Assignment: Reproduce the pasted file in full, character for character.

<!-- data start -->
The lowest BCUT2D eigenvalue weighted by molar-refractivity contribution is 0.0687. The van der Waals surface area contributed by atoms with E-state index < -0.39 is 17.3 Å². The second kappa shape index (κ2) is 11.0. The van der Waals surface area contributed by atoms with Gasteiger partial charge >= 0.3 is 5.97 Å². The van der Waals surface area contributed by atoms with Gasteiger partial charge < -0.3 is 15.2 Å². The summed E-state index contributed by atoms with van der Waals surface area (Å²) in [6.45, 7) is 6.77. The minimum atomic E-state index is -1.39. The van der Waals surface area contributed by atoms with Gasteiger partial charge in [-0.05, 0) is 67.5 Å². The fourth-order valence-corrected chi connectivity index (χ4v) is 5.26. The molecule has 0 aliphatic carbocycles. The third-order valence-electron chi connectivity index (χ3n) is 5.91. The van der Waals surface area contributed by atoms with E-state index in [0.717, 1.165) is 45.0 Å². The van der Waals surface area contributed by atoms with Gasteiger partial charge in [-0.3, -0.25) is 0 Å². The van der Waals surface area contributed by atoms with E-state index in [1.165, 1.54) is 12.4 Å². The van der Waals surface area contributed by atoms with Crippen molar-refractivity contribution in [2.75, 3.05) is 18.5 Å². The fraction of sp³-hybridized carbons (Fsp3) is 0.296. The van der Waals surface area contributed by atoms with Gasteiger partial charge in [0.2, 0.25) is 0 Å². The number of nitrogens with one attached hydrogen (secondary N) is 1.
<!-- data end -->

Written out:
The lowest BCUT2D eigenvalue weighted by molar-refractivity contribution is 0.0687. The van der Waals surface area contributed by atoms with E-state index < -0.39 is 17.3 Å². The second kappa shape index (κ2) is 11.0. The van der Waals surface area contributed by atoms with Gasteiger partial charge >= 0.3 is 5.97 Å². The van der Waals surface area contributed by atoms with Gasteiger partial charge < -0.3 is 15.2 Å². The summed E-state index contributed by atoms with van der Waals surface area (Å²) in [6.45, 7) is 6.77. The minimum atomic E-state index is -1.39. The van der Waals surface area contributed by atoms with Gasteiger partial charge in [-0.05, 0) is 67.5 Å². The fourth-order valence-corrected chi connectivity index (χ4v) is 5.26. The molecule has 0 aliphatic carbocycles. The third-order valence-electron chi connectivity index (χ3n) is 5.91. The van der Waals surface area contributed by atoms with E-state index in [0.717, 1.165) is 45.0 Å². The van der Waals surface area contributed by atoms with Gasteiger partial charge in [-0.3, -0.25) is 0 Å². The van der Waals surface area contributed by atoms with E-state index in [1.165, 1.54) is 12.4 Å². The van der Waals surface area contributed by atoms with Crippen molar-refractivity contribution in [2.75, 3.05) is 18.5 Å². The fraction of sp³-hybridized carbons (Fsp3) is 0.296. The van der Waals surface area contributed by atoms with Gasteiger partial charge in [0.2, 0.25) is 0 Å². The number of nitrogens with one attached hydrogen (secondary N) is 1.